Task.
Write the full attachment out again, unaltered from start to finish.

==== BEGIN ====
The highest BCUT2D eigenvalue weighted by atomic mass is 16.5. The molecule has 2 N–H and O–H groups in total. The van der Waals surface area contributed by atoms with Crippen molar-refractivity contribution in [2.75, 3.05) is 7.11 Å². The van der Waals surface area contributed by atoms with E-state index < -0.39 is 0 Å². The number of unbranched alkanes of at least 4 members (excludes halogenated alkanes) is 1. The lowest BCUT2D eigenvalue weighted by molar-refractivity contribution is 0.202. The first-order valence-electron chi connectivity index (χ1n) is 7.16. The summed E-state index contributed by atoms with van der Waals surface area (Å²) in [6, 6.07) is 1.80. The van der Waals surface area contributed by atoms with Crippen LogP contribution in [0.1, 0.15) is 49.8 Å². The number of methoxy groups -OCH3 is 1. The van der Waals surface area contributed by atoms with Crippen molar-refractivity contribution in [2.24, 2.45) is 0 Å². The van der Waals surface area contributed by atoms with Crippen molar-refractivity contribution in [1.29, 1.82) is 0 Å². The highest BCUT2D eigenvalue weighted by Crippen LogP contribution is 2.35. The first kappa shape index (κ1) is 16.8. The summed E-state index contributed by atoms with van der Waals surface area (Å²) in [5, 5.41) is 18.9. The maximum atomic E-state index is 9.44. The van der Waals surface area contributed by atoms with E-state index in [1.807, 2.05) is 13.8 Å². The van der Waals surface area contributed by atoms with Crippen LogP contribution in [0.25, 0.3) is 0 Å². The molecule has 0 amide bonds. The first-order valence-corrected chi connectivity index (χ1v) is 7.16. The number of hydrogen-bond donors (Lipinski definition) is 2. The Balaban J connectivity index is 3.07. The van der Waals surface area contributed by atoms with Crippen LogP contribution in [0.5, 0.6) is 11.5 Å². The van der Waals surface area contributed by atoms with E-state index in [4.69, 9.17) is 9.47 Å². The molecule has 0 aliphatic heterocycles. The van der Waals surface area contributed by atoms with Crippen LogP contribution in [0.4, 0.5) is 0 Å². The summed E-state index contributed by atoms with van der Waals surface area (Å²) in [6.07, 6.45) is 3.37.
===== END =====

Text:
The highest BCUT2D eigenvalue weighted by atomic mass is 16.5. The molecule has 2 N–H and O–H groups in total. The van der Waals surface area contributed by atoms with Crippen molar-refractivity contribution in [2.75, 3.05) is 7.11 Å². The van der Waals surface area contributed by atoms with E-state index < -0.39 is 0 Å². The number of unbranched alkanes of at least 4 members (excludes halogenated alkanes) is 1. The lowest BCUT2D eigenvalue weighted by molar-refractivity contribution is 0.202. The first-order valence-electron chi connectivity index (χ1n) is 7.16. The summed E-state index contributed by atoms with van der Waals surface area (Å²) in [6, 6.07) is 1.80. The van der Waals surface area contributed by atoms with Crippen LogP contribution in [0.1, 0.15) is 49.8 Å². The number of methoxy groups -OCH3 is 1. The van der Waals surface area contributed by atoms with Crippen molar-refractivity contribution in [2.24, 2.45) is 0 Å². The van der Waals surface area contributed by atoms with Crippen molar-refractivity contribution in [1.29, 1.82) is 0 Å². The highest BCUT2D eigenvalue weighted by Crippen LogP contribution is 2.35. The first kappa shape index (κ1) is 16.8. The summed E-state index contributed by atoms with van der Waals surface area (Å²) in [5, 5.41) is 18.9. The maximum atomic E-state index is 9.44. The van der Waals surface area contributed by atoms with E-state index in [1.807, 2.05) is 13.8 Å². The van der Waals surface area contributed by atoms with Crippen LogP contribution in [0.25, 0.3) is 0 Å². The molecule has 0 amide bonds. The first-order valence-corrected chi connectivity index (χ1v) is 7.16. The number of hydrogen-bond donors (Lipinski definition) is 2. The Balaban J connectivity index is 3.07. The van der Waals surface area contributed by atoms with Crippen LogP contribution in [0.5, 0.6) is 11.5 Å². The van der Waals surface area contributed by atoms with E-state index in [4.69, 9.17) is 9.47 Å². The molecule has 0 aliphatic heterocycles. The van der Waals surface area contributed by atoms with Crippen LogP contribution in [0.4, 0.5) is 0 Å². The summed E-state index contributed by atoms with van der Waals surface area (Å²) in [6.07, 6.45) is 3.37.